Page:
Nervous Transmission

Propagation of a Nerve Impulse

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Ben Whitten

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How is a nerve impulse propagated?
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Depolarisation

  • Once a nerve impulse is generated, the permeability of the cell membrane changes with voltage-gated sodium channels opening, allowing sodium ions to flow into the cell

  • The flow of ions causes a reversal in charges, with the positive charge now on the interior of the cell and the negative charge now on the exterior of the cell

  • When this occurs, the cell is said to be depolarised


Repolarisation

  • The voltage-gated sodium channels then close, and voltage-gated potassium channels open, allowing for potassium to flow out of the cell and restore the cell's interior back to its negative charge

  • It is now said to be repolarised


Hyperpolarisation

  • The voltage-gated potassium channels then shut, but the membrane potential drops below -70mV, which causes hyperpolarisation to occur before returning to the resting state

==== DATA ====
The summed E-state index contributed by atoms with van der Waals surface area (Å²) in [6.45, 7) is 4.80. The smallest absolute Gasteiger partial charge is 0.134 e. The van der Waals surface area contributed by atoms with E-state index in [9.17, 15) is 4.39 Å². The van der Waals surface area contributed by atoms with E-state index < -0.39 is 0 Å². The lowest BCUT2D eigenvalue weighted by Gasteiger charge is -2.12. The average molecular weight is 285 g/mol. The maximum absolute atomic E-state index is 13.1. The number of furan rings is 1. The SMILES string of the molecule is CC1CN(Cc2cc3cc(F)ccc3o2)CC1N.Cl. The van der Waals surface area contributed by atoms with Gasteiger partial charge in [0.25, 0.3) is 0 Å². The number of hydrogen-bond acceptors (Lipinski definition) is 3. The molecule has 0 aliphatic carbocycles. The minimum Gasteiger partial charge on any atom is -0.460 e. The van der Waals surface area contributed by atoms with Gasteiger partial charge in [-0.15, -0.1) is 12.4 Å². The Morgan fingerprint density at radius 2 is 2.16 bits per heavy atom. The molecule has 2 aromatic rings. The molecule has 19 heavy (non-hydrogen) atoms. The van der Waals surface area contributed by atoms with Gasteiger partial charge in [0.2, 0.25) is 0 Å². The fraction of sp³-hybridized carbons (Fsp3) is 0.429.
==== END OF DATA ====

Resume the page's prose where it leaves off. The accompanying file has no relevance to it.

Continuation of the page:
• This change from being polarised to depolarised (called an action potential) occurs as a 'wave', the nerve impulse moving along the axon in a single direction

  • The sodium-potassium pump then continues to pump sodium out of the cell and potassium into the cell to restore ion concentrations


Refractory Period

  • The refractory period is the period during which the neuron cannot be stimulated again

  • This period begins at the start of the action potential and a short time after, until the resting membrane potential of -70mV is restored

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Nervous System
Types of Neurons
Conduction of a Nerve Impulse
Propagation of a Nerve Impulse
Transmission of a Nerve Impulse
Transmission Across a Synapse
Types of Receptors
Reflexes
Comparing Hormonal and Nervous Control
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